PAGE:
Interactions between corticosteroids and β2-agonists
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- Hancox, R.J. Clinic Rev Allerg Immunol (2006) 31: 231. doi:10.1385/CRIAI:31:2:231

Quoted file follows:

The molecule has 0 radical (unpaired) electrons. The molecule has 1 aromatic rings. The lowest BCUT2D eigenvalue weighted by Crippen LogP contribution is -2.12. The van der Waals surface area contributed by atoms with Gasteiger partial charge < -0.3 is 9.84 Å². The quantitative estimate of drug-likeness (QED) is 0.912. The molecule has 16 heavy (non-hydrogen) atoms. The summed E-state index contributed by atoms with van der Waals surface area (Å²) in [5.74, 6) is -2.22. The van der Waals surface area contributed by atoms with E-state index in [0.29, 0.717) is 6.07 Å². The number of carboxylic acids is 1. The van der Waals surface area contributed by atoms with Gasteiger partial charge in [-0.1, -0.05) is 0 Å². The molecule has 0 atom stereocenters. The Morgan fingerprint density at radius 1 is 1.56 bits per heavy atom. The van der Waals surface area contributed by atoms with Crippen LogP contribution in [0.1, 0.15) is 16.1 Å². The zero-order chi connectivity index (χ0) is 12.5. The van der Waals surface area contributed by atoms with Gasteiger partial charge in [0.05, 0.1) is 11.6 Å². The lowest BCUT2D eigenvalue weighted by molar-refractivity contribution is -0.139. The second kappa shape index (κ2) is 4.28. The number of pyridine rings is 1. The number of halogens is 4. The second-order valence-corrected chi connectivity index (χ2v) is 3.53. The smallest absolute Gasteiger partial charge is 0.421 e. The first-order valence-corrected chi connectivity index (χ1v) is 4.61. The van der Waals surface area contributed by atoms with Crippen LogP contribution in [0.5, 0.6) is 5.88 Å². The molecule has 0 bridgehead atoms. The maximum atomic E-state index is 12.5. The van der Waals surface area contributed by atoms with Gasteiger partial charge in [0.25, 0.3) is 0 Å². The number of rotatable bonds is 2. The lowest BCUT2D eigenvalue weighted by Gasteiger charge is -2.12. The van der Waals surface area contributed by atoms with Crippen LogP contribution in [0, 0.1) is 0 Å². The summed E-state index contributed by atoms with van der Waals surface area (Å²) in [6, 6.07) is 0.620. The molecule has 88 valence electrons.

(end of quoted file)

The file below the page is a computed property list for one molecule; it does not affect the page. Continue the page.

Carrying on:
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In vitro studies have demonstrated numerous ways in which β2-agonists and corticosteroids may interact. Together with evidence of improved control of airway diseases using a combination therapy of inhaled corticosteroids and long-acting β-agonists compared with treatment with either drug alone, this suggests that there may be a beneficial synergy between these two classes of medication. However, a positive interaction has not been clearly demonstrated in vivo. There is little evidence that β2-agonists enhance the anti-inflammatory actions of inhaled corticosteroids. Corticosteroids do not enhance the bronchodilator response to β2-agonists, nor do they appear to prevent the development of tolerance during chronic β2-agonist treatment. The evidence that high doses of corticosteroids can reverse tolerance to β2-agonists is conflicting. Most of the clinical benefits from combinations using inhaled corticosteroids and long-acting β-agonists to treat asthma could result from additive or complimentary effects of the drugs on different parts of the disease process. Nevertheless, there are several studies in which the combination of a long- or short-acting β-agonist with an inhaled corticosteroid appears to have provided more than additive clinical benefits. The issue warrants further study. Combined inhaled corticosteroid/ β-agonist treatment will remain the basis of asthma management for the forseeable future, and although the overall clinical benefit of the combination is no longer in doubt, there is more to learn about maximizing this benefit and minimizing adverse effects.